T didn't have an introduction to grammar in Primary, or at least not to my knowledge. His first year in elementary I introduced all 8 parts of speech Montessori covers, noun, article, adjective, verb, preposition, adverb, pronoun, conjunction and interjection. He received these initial lessons and then partially worked on the grammar boxes. He never got to the grammar command cards because I didn't have these ready until this year. Last year, he worked relatively little with grammar. We started the sentence analysis sequence, noun and adjective classification, and word study, but since we lost three months of schooling during our move, there wasn't too much of that either. I'll also add that he wasn't all that into writing: that is, creative writing, letter writing, writing definitions, or factual writing. I think that his dislike for writing has stalled us from exploring language more. He loves to read, but the expressive language isn't all there yet.

Anyway, he is is a rules boy. He loves knowing just what is expected him and working with certainty. So I thought that some more classification and rules could do him some good. 

In the part of the school year I didn't take photos for some reason, T started with the present tense lessons. 

Pictured here is the past tense sequence. The KotU albums have you make this crazy set of cards. There is no where that anything sells like this, or at least I haven't seen anywhere that does. If you know of somewhere let me know too!

I think that I made these correctly. I wasn't able to find photos of this material anywhere either. 
Anyway, in this lesson we explore weak and strong verbs in the simple past tense. I put together three envelopes: one containing weak verb strips and charts, one containing strong verb strips and charts and one envelope that has a mix of strong and weak verb strips. 

For these "folders" I just put the strips into smaller zipper plastic envelopes with red cards with a labels on them. Through trial and error I was able to make charts and strips that fit the envelope "folders."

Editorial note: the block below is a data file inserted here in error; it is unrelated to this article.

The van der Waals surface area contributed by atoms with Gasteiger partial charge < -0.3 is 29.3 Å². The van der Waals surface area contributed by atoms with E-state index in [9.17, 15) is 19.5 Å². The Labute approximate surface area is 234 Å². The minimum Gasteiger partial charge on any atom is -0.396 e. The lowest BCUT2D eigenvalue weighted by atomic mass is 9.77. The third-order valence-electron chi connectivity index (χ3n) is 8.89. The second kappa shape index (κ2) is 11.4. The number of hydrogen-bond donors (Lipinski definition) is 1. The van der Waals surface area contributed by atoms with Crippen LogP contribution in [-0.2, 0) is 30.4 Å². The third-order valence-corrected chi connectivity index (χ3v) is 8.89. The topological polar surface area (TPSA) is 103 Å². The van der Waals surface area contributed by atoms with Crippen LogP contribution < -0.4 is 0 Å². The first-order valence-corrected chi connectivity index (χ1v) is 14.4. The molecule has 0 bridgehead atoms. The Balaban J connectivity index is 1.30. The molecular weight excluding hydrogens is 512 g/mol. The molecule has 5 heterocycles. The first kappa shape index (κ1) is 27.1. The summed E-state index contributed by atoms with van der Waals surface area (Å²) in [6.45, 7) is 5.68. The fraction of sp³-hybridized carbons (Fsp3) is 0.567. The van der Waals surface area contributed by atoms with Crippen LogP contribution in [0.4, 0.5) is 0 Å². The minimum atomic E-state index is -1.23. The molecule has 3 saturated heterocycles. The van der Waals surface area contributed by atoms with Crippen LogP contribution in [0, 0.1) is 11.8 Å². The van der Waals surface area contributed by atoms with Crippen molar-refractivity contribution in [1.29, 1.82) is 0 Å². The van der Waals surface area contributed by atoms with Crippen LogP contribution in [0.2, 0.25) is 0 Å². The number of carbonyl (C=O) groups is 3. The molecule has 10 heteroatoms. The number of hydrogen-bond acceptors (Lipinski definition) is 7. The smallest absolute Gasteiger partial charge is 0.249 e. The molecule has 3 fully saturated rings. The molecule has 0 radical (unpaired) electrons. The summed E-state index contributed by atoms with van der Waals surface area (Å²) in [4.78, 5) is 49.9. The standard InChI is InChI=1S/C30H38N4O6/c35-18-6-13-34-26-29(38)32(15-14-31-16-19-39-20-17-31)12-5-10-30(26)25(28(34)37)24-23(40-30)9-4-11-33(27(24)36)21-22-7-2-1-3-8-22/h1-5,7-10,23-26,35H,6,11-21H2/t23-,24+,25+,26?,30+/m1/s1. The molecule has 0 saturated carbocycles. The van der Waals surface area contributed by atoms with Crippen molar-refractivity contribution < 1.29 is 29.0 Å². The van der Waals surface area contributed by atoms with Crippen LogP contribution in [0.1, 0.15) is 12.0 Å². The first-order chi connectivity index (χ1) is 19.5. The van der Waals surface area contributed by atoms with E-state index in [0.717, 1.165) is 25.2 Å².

There is a printable for this material (minus the verbs, you'd need to come up with examples yourself) on the KotU message boards.

Above you can see the chart I made for the weak verb slips. In the present tense, the root of the weak verb doesn't change. In this case it would be "I paint," "you paint," "he paints," "she paints," etc. In the past tense, the weak verb root doesn't change either, but we know that the action was in the past by its suffix, in this case "ed."

You can see that the verb strip is inserted into the chart. I just laminated the entire chart and then used a ruler and a utility knife to cut slits in where I needed, leaving enough strip at the ends to be able to move it up and down.
I chose to include "to ask, to stamp, and to paint" in my weak verb folder.
You can almost see the weak verb charts at the top of this photo. In the initial presentation, we only present the weak verb charts and the other strong verb charts you see at the bottom of the shot would still be in their envelope.

Anyway, the "s" for the third person singular "he" and "she" on the weak verb chart is printed on the chart already, making the addition to "he paints" and "she paints" automatic. Only the verb root word "paint" is printed on the weak verb strip. The simple past tense chart has "ed" printed on it for each conjugation.